Caylee’s vocal skills are really to the fore in the quieter less-pop-more-country tracks such as the superb “Forged In The Fire”. Light and shade galore when Caylee serves the song, and goes though the gears from first to fifth when the material calls for power or for a more chilled approach.
Her phrasing is immaculate on “Family Tree”, and I love the way she spits out the word “Tupperware”. Wonder how many songs have that brand name in ’em? Plenty of “whoah whoa whoa whoas” for the ear-worm effect. Her natural vibrato is very Dolly-like, which is somehow endearing.
There’s been a fair few female country artists crop up across a decade or so, seemingly trying to replace Shania – or at least their management and record labels desperately think they can make it happen. }
But no one has come close to being as good, as classy, as gifted vocally or who has the strength of songs and the commercial appeal that the Shania had. On top of Ms Twain’s own brilliance, her secret weapon being her producer (and ex-hubbie) “Mutt” Lange.
Dare I say, I think we may well have just found “the next big thing” when it comes to female country artists. Well, I just said it! I am not daft and saying Caylee Hammack is “the next Shania Twain” – which the record label’s marketing teams would love, I am sure. Caylee is the next Caylee and her own woman/artist.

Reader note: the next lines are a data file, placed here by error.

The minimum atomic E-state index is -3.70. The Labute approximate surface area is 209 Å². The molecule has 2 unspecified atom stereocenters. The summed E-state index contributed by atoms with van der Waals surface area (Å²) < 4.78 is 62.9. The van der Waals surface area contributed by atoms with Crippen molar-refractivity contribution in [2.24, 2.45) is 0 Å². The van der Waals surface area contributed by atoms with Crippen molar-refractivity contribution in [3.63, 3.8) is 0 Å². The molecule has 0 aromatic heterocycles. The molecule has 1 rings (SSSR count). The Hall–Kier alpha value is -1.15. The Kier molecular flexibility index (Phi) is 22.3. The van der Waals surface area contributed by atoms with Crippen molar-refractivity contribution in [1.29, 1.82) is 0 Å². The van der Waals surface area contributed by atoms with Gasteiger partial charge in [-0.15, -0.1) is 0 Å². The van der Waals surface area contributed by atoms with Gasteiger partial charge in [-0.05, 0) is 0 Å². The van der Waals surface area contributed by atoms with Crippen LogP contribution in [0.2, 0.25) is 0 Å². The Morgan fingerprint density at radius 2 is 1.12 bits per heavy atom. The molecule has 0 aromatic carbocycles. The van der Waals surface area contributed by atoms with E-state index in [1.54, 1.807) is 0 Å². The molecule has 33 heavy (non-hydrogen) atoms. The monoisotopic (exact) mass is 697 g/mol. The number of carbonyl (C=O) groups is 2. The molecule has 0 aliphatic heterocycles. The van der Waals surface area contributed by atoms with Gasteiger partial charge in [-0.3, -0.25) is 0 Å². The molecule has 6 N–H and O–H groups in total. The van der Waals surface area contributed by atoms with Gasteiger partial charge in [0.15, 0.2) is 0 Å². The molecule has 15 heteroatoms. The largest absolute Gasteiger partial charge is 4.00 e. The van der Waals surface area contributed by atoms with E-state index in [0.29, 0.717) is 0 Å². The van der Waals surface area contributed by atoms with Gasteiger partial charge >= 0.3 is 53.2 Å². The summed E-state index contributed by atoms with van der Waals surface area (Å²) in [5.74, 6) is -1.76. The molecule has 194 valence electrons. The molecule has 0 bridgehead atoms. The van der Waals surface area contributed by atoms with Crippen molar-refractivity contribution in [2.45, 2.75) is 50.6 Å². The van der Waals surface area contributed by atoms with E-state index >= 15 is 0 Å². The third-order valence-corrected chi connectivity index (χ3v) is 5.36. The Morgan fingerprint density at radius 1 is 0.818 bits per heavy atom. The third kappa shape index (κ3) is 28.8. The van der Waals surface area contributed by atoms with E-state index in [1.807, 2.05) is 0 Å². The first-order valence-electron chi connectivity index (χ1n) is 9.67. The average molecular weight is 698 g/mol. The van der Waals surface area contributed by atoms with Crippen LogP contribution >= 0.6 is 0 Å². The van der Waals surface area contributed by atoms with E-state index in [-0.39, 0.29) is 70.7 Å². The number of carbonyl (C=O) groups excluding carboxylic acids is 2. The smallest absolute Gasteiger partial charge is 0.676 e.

But I am saying that Cayleee Hammack has a huge talent, is a great singer and this album has a set of really, really, really cool, and commercial songs.
Songs that are a cut above the normal Nashville Music Row conveyor belt of mediocrity and blatant formulaic chasing of hits. * No tractors, fishing, black top roads or swilling down beer at the local honky tonk or roadhouse here, folks”. *
Ashley McBryde and Tenille Townes guest on the excellent “Mean Something”. But Caylee doesn’t need propping up with star names. She’s got it going on, in her own right. “Small Town Hypocrite” is a standout for me. Stripped down singer-songwriter territory, where that innate vibrato adds big value to a lovely song.
Cayleee is a singer and she’s a songwriter. Yes. She is also a very gifted storyteller and this cut is a fine example of that. Production on this track is faultless. Her emotional-investment is quite something.
Penultimate track “Gold” pares the production down to the bone; just Caylee’s reverb-soaked vocal and acoustic guitar on a bluesy number, where we are lulled into thinking this is a gentle laid back vocal throughout.
But get to 1.20 and Cayleee must have had a second Weetabix or a can of Red Bull (other cereal and energy drink brands are available!!!), and gives it some welly, vocally. Out comes the throaty rasp and the Janis Joplin power.
Closer “New Level Of Life” does veer into Shania vibes, with that almost spoken word meets attitude style – breaking down some of the lyric that she did so well….
You remember the, “So you’re Brad Pitt..a rocket scientist” spoken word bit in the smash hit “That Don’t Impress Me Much”…..Caylee adopts that same quirky ‘trick’ a few times across this record and I’d drop that for the next release, or the Shania references will continue.
For a debut album, Caylee has really shone and delivered the quality of songs and performances – not one vocal note out of place here – that an artist with a dozen albums to their name would be thrilled to have created.
But this is Caylee’s very first and leaves me with an excited feeling for her future….Bravo.
By Simon Redley
(1 / 5) ‘Dull Zone’
(2 / 5) ‘OK Zone’
(3 / 5) ‘Decent Zone’
(4 / 5) ‘Super Zone’
(5 / 5) ‘Awesome Zone’